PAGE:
February 06, 2005

The Men Behind The Pope

VATICAN CITY
Time Magazine

BY JEFF ISRAELY | VATICAN CITY

Ever since the Pope barely survived a 1981 assassination attempt, Catholics worldwide have got used to praying for his health. Whenever John Paul II has a setback and he's had quite a few in the past 10 years speculation about his successor ratchets up another notch. So when the Pope was rushed to the hospital last week suffering from an inflamed windpipe, spasms of the larynx and the flu, people wondered how long he would be able to continue in office. The Vatican reported that John Paul was making a good recovery, but with the 84-year-old Pontiff increasingly debilitated by Parkinson's disease, some are asking a more immediate question: Who's running the church?

Despite his physical frailty, Vatican officials say John Paul is still mentally alert and capable of making the big decisions. And the Pope insists on appearing as often as possible in public. But even the most steadfast loyalists concede that his failing health has forced the Pope to delegate a substantial chunk of his workload. "He's still the head of the church," says one priest based in Rome who is well-connected to top Vatican officials. "But he's more of a figurehead. He's not making the day-to-day decisions anymore." That, according to one senior Vatican official, poses risks. "There's more of a chance for corruption," the official told TIME. "People start coming in and looking for a favor sometimes with money looking to have someone appointed or transferred to this or that diocese."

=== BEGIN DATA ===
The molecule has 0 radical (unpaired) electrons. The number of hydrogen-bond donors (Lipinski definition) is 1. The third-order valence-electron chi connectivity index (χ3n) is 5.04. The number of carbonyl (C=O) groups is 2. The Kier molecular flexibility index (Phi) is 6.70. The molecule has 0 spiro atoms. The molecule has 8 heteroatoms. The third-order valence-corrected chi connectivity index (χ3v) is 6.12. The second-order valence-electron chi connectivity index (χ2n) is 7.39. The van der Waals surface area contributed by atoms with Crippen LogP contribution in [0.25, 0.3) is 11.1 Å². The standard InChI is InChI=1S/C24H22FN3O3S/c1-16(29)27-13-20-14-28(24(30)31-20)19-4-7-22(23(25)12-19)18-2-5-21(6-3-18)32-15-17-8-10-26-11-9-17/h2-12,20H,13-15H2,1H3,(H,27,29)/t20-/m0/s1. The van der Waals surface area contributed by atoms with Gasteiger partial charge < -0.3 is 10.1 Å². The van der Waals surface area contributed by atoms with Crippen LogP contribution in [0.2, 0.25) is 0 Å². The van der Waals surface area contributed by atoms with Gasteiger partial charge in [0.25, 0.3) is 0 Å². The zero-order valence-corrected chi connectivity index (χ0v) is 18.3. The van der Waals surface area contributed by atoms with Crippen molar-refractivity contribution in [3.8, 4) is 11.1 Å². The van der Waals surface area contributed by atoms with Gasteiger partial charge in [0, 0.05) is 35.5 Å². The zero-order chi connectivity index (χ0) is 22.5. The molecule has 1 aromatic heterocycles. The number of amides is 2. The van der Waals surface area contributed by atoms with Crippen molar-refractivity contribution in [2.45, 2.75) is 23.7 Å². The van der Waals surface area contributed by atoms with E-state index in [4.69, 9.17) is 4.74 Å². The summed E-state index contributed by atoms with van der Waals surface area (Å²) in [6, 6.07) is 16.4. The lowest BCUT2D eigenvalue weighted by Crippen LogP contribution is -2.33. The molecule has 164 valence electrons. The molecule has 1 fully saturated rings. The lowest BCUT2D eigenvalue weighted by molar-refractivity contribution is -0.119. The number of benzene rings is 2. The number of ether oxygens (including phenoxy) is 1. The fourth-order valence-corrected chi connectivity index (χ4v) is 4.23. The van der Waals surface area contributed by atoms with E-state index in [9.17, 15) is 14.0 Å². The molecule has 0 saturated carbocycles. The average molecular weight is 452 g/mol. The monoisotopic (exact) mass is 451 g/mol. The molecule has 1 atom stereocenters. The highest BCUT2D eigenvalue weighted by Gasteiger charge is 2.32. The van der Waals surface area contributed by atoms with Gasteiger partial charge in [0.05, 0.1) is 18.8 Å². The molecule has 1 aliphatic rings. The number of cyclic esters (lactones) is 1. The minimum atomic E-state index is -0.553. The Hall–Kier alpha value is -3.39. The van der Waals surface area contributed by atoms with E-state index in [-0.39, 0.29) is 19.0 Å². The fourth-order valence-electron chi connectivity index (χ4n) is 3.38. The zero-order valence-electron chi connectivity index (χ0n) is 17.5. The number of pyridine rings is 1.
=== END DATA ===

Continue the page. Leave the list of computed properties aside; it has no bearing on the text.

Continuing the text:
There have been no recent reported charges of priests or laypeople bribing church officials, but there have been concerns that the Holy See was lax in responding to the ongoing sexual abuse scandal in the U.S. And there have been some mixed messages coming out of Rome. Just last week, the theologian Georges Cardinal Cottier contradicted longstanding Church teachings that ban condom use, saying they could be "legitimate" to fight aids. The Vatican also seems to have been caught off guard by Spain's move to legalize gay marriage, which the church vehemently opposes.

Posted by kshaw at February 6, 2005 09:20 AM